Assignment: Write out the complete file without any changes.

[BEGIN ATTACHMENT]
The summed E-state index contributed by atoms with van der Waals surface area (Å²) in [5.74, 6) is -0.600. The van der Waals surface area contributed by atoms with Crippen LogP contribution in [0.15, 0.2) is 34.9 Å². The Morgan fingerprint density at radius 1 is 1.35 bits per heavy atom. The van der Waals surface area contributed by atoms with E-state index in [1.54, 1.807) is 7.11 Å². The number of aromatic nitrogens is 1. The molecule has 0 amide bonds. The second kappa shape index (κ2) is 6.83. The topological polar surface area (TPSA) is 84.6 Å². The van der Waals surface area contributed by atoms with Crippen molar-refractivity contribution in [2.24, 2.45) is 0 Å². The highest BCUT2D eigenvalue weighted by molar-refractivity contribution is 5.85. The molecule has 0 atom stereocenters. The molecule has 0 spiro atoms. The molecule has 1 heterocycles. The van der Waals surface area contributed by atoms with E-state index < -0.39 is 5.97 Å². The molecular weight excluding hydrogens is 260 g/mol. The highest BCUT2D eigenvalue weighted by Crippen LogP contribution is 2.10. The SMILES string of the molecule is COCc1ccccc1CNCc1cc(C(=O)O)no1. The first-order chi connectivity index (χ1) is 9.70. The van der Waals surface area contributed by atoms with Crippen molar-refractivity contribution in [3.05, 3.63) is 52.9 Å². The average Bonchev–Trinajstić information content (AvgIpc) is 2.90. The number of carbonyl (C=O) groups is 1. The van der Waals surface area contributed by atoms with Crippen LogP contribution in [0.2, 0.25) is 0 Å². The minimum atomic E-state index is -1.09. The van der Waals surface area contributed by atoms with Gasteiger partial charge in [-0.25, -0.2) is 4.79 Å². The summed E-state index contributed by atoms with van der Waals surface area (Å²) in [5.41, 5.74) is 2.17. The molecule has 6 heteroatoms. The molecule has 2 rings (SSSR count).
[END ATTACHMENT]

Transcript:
The summed E-state index contributed by atoms with van der Waals surface area (Å²) in [5.74, 6) is -0.600. The van der Waals surface area contributed by atoms with Crippen LogP contribution in [0.15, 0.2) is 34.9 Å². The Morgan fingerprint density at radius 1 is 1.35 bits per heavy atom. The van der Waals surface area contributed by atoms with E-state index in [1.54, 1.807) is 7.11 Å². The number of aromatic nitrogens is 1. The molecule has 0 amide bonds. The second kappa shape index (κ2) is 6.83. The topological polar surface area (TPSA) is 84.6 Å². The van der Waals surface area contributed by atoms with Crippen molar-refractivity contribution in [2.24, 2.45) is 0 Å². The highest BCUT2D eigenvalue weighted by molar-refractivity contribution is 5.85. The molecule has 0 atom stereocenters. The molecule has 0 spiro atoms. The molecule has 1 heterocycles. The van der Waals surface area contributed by atoms with E-state index < -0.39 is 5.97 Å². The molecular weight excluding hydrogens is 260 g/mol. The highest BCUT2D eigenvalue weighted by Crippen LogP contribution is 2.10. The SMILES string of the molecule is COCc1ccccc1CNCc1cc(C(=O)O)no1. The first-order chi connectivity index (χ1) is 9.70. The van der Waals surface area contributed by atoms with Crippen molar-refractivity contribution in [3.05, 3.63) is 52.9 Å². The average Bonchev–Trinajstić information content (AvgIpc) is 2.90. The number of carbonyl (C=O) groups is 1. The van der Waals surface area contributed by atoms with Crippen LogP contribution in [0.2, 0.25) is 0 Å². The minimum atomic E-state index is -1.09. The van der Waals surface area contributed by atoms with Gasteiger partial charge in [-0.25, -0.2) is 4.79 Å². The summed E-state index contributed by atoms with van der Waals surface area (Å²) in [5.41, 5.74) is 2.17. The molecule has 6 heteroatoms. The molecule has 2 rings (SSSR count).